Imbert welcomes IMF advice on how to revitalise economy

The content originally appeared on: Trinidad and Tobago Newsday

A view of Port of Spain from St Ann’s shows the city’s government and commercial districts. – FILE PHOTO/ROGER JACOB

Finance Minister Colm Imbert has said the Government was prepared to heed the International Monetary fund (IMF) recommendations to revitalise the economy.

In a media statement on Saturday, he responded to the IMF report, published on Friday, which stated the Government’s decisive efforts to sustain the country during the covid19 pandemic, now has a very positive outlook for economic recovery next year.

Pointing to some of the IMF’s recommendations like increased vaccinations, policy focused on reducing public debt levels and rebuilding fiscal buffers supported by a credible fiscal framework, Imbert said the Government was prepared to heed the advice.

“We are certainly prepared to heed this advice, and we have started to put in place remedial policies to bring our debt back on a lower trajectory.

“The IMF has made some suggestions in terms of a fiscal anchor: we are welcoming more detailed technical engagement. The same applies to suggestions to improve the infrastructure of our foreign exchange and money markets. We are welcoming any constructive solutions that will, in the end, improve our citizens’ life,” he said.

He added that the Government also valued the endorsement by the report on its handling of the covid19 pandemic.

Despite the challenges, such as energy production cuts, and price shocks which pushed the economy further into recession, Imbert said the IMF recognised the efforts by the Government to contain the spread of the virus, protect lives and livelihoods, and paved the way for a strong recovery.

Imbert said, “We thank the IMF for a thorough and constructive review of our macroeconomic and financial policies under covid19 and are keen to maintain such quality of exchanges in the future.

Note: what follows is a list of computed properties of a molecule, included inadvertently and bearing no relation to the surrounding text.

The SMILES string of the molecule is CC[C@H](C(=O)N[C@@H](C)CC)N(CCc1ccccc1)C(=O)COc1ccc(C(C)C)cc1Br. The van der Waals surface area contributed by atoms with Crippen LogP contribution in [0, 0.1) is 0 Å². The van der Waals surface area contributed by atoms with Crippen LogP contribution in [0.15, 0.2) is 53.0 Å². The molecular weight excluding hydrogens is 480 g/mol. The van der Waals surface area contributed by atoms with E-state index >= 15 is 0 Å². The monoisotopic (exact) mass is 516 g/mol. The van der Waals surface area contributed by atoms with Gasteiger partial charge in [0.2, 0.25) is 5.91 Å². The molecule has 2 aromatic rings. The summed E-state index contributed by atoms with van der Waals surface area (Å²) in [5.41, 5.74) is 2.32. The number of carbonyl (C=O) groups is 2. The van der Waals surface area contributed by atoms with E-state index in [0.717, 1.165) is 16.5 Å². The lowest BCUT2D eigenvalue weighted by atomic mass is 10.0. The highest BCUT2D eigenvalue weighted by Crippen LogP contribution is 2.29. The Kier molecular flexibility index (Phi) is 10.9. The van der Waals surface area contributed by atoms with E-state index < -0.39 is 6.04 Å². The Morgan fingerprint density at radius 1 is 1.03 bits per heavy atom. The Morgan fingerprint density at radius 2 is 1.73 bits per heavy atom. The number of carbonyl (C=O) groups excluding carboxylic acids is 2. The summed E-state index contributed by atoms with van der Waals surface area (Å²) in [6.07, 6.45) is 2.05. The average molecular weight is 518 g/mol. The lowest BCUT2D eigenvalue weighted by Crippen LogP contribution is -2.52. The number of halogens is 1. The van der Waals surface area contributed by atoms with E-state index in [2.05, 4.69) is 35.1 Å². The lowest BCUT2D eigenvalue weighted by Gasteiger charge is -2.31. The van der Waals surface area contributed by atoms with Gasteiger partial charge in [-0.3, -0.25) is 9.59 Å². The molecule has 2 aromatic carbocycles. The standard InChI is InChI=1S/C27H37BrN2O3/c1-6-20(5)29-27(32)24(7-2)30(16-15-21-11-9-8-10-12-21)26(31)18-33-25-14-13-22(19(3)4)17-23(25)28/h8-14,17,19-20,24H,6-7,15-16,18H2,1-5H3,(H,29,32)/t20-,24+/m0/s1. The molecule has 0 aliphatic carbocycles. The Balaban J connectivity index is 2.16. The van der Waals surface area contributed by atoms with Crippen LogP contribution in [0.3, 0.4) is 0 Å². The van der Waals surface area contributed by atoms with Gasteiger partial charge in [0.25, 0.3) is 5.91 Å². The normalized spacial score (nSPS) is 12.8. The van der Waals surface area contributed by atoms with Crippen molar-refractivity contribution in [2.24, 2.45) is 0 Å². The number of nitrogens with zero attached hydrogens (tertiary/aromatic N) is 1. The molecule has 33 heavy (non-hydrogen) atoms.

“We value the endorsement by the international community of the policies we have put in place to protect our population and certainly agree that the immediate priority is to foster the recovery.”

The IMF report also pointed to a projection for 2022 in real GDP growth of 5.7 per cent, supported plans for tax reforms and spending control, more efficiency in public spending, phasing-out subsidies and reforming public procurement, among other things.

Imbert added that in May 2020, a negative credit rating with a stable outlook by Moody’s clashed with the IMF’s report and also contradicted advice from other international organisations about policies geared towards recovery.

He said the Moody’s rating was done in the context of “wreckages” in the oil and gas markets because of the pandemic, related fiscal slippages,

“This decision by Moody’s collides with the policy advice we have received from all international organisations to protect our country and support the recovery in the current circumstances.

“At the time of the negative outlook in 2020, the Ministry of Finance had countered that the use of fiscal policy to cushion the impact of covid19 on the economy and the population was a responsible policy response. It helped avoid destruction of the economic and social fabric and was both sensible and sensitive in our view. What subsequently matters is the determination to bring public debt back under control in a credible manner,” Imbert said.

He said the IMF team wondered whether the pace of TT’s fiscal adjustment might not be too ambitious with regard to potential downside risks in a fragile global recovery.

“We think it is important to set a limit to public debt increase and use the windfalls of much higher oil and gas prices in a responsible way. This is the condition for affordable financing conditions over the long term.

“I am confident Moody’s, the other rating agencies, and ultimately international investors, will take note of our sense of priorities and responsibilities.”

Economist Vaalmiki Arjoon, commenting on the IMF report, said it will be a difficult task ahead for economic recovery because of the uncertainly of the covid19 pandemic and the slow vaccination rates.

At this point, TT’s economic performance reflects 2005 levels and although the IMF has painted a growth, the country’s GDP remained a cause for concern, he said